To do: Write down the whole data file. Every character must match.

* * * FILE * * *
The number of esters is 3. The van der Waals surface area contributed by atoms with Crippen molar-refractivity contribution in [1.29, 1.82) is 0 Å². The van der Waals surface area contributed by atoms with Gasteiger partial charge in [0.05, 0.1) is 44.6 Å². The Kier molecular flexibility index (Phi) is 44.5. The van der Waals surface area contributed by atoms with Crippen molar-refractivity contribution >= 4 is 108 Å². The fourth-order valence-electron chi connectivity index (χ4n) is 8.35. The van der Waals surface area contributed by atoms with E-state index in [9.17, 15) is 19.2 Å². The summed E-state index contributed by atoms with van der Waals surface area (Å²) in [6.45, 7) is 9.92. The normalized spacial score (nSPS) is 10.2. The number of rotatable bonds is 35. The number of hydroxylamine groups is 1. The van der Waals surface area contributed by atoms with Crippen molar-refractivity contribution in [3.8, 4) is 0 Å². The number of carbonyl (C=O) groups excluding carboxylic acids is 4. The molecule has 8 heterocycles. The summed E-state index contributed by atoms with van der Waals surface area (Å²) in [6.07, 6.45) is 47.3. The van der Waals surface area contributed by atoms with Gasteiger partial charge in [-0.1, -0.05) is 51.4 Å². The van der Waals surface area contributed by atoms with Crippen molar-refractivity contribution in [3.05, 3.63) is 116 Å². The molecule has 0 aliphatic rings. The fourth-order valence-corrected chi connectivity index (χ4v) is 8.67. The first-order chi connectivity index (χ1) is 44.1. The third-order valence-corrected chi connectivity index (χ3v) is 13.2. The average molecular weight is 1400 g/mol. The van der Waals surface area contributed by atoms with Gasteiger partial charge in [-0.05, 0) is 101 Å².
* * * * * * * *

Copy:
The number of esters is 3. The van der Waals surface area contributed by atoms with Crippen molar-refractivity contribution in [1.29, 1.82) is 0 Å². The van der Waals surface area contributed by atoms with Gasteiger partial charge in [0.05, 0.1) is 44.6 Å². The Kier molecular flexibility index (Phi) is 44.5. The van der Waals surface area contributed by atoms with Crippen molar-refractivity contribution >= 4 is 108 Å². The fourth-order valence-electron chi connectivity index (χ4n) is 8.35. The van der Waals surface area contributed by atoms with E-state index in [9.17, 15) is 19.2 Å². The summed E-state index contributed by atoms with van der Waals surface area (Å²) in [6.45, 7) is 9.92. The normalized spacial score (nSPS) is 10.2. The number of rotatable bonds is 35. The number of hydroxylamine groups is 1. The van der Waals surface area contributed by atoms with Crippen molar-refractivity contribution in [3.8, 4) is 0 Å². The number of carbonyl (C=O) groups excluding carboxylic acids is 4. The molecule has 8 heterocycles. The summed E-state index contributed by atoms with van der Waals surface area (Å²) in [6.07, 6.45) is 47.3. The van der Waals surface area contributed by atoms with Gasteiger partial charge in [-0.1, -0.05) is 51.4 Å². The van der Waals surface area contributed by atoms with Crippen molar-refractivity contribution in [3.05, 3.63) is 116 Å². The molecule has 0 aliphatic rings. The fourth-order valence-corrected chi connectivity index (χ4v) is 8.67. The first-order chi connectivity index (χ1) is 44.1. The third-order valence-corrected chi connectivity index (χ3v) is 13.2. The average molecular weight is 1400 g/mol. The van der Waals surface area contributed by atoms with Gasteiger partial charge in [-0.05, 0) is 101 Å².